Follow FYN for upcoming information regarding the University of Georgia-Carl Vinson Institute’s five-year plan for Hiawassee’s future, revealed in a town hall meeting following the adjournment of last night’s council session.
Fetch Your News is a hyper local news outlet, attracting more than 300,000 page views and 3.5 million impressions per month in Towns, Dawson, Lumpkin, White, Fannin, Gilmer, Pickens, Union, and Murray counties, as well as Cherokee County in N.C. – FYNTV attracts approximately 15,000 viewers per week, reaching between 15,000 to 60,000 per week on our Facebook page.
For the most effective, least expensive local advertising, call 706-276-6397 or email us at advertise@FetchYourNews.com
HIAWASSEE, Ga. – Weeks after a 45-day sign permit moratorium was enacted in Hiawassee, Mayor Liz Ordiales proposed the notion of allowing a digital LED billboard to be erected within the city limits. The multi-message sign would flash advertising promotions at eight-second intervals, intended for installation near the intersection of Main Street and Bell Creek Road.
The early November decision to temporarily halt permits within the city followed an amended ordinance by Towns County Commissioner Cliff Bradshaw, banning additional billboards from entering the area. On Oct. 29, Mayor Ordiales stated during the city’s work session, “It doesn’t make sense for the county to do one thing and (the city) to do another,” suggesting that Hiawassee would review the current sign mandate, inferring potential revision of the ordinance to coincide with county regulations.
The mayor’s proposal to permit a multi-message, digital billboard, however, is in direct contrast with the county’s mandate. Towns County strictly prohibits the signage in question, as does the City of Hiawassee ordinance, which is currently in effect.
Upon invitation by Ordiales, Terry Poteete – a Gwinnett County resident with Affordable Outdoor Advertising Solutions, and the owner of 85 billboards strewn throughout seven counties, including the 55-foot tall, four-faced billboard located across from McDonalds in Hiawassee – addressed the full council during Monday’s work session. Ordiales divulged that Poteete had broached replacement of the static billboard with a digital version in February, though due to the current ordinance restriction, the request was denied. Poteete purchased the existing billboards in 2012.
The overwhelming consenus from the numerous citizens in attendance at City Hall revealed blunt opposition to the concept. Residents expressed strong distaste by describing digital billboards with adjectives ranging from “annoying” to “hideous.”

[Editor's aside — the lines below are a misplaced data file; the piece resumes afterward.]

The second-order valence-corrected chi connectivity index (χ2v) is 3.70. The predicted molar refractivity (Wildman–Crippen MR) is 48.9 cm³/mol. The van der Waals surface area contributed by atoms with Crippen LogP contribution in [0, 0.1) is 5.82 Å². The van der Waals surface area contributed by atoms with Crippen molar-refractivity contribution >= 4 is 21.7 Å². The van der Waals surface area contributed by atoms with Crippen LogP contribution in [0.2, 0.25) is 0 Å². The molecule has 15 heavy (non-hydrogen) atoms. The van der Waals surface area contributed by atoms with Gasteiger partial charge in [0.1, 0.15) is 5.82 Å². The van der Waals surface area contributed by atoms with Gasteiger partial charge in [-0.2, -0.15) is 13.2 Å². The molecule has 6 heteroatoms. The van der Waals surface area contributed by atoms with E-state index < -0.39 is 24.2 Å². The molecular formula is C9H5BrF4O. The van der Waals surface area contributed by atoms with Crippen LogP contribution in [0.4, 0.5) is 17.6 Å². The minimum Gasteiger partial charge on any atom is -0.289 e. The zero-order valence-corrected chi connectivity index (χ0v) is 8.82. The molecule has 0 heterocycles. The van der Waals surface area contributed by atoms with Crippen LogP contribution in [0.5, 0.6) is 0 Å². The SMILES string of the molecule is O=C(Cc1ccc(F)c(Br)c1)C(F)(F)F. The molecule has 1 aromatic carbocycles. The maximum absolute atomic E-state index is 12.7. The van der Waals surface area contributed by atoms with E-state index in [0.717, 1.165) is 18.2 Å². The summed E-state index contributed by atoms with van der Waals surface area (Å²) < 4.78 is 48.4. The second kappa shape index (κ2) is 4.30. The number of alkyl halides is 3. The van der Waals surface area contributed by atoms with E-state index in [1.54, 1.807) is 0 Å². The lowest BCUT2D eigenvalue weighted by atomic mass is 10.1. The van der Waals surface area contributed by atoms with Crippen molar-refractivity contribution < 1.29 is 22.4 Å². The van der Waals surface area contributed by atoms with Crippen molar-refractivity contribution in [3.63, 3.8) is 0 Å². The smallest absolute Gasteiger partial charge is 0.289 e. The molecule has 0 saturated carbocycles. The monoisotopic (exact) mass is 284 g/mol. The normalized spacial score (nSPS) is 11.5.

The possibility of removing exisiting billboards to allow for the digital version was mentioned by Hiawassee City Attorney Thomas Mitchell. According to Mitchell, the Department of Transportation (DOT) guidelines list that digital billboards must be spaced further than 5000-feet apart in distance. State law allows for a second digital sign to be installed on the opposite side of the street, however.
Hiawassee City Council expressed conflicting opinions on the matter, with Nancy Noblet clearly favoring the idea from the councilwoman’s subjective standpoint. Anne Mitchell and Amy Barrett voiced sturdy opposition, with Barrett stating that digital billboards “degrade the integrity of the mountains.” True to form, council members Kris Berrong and Patsy Owens remained relatively silent on the issue.
A Town Hall meeting was suggested by Hiawassee City Council, aimed to gain additional resident input prior to taking the matter to vote, with no known date scheduled at the time of publication.
HIAWASSEE, Ga. – Five months following Hiawassee’s official designation as a “City of Ethics” by the Georgia Municipal Association (GMA), Hiawassee Council plans to begin the process of properly assigning committee members to serve as the city’s moral monitors.
Three Hiawassee residents will be selected to volunteer as ethics board members – The first appointed by Mayor Liz Ordiales, a second chosen by Hiawassee City Council, and the third in agreed conjunction of both mayor and council.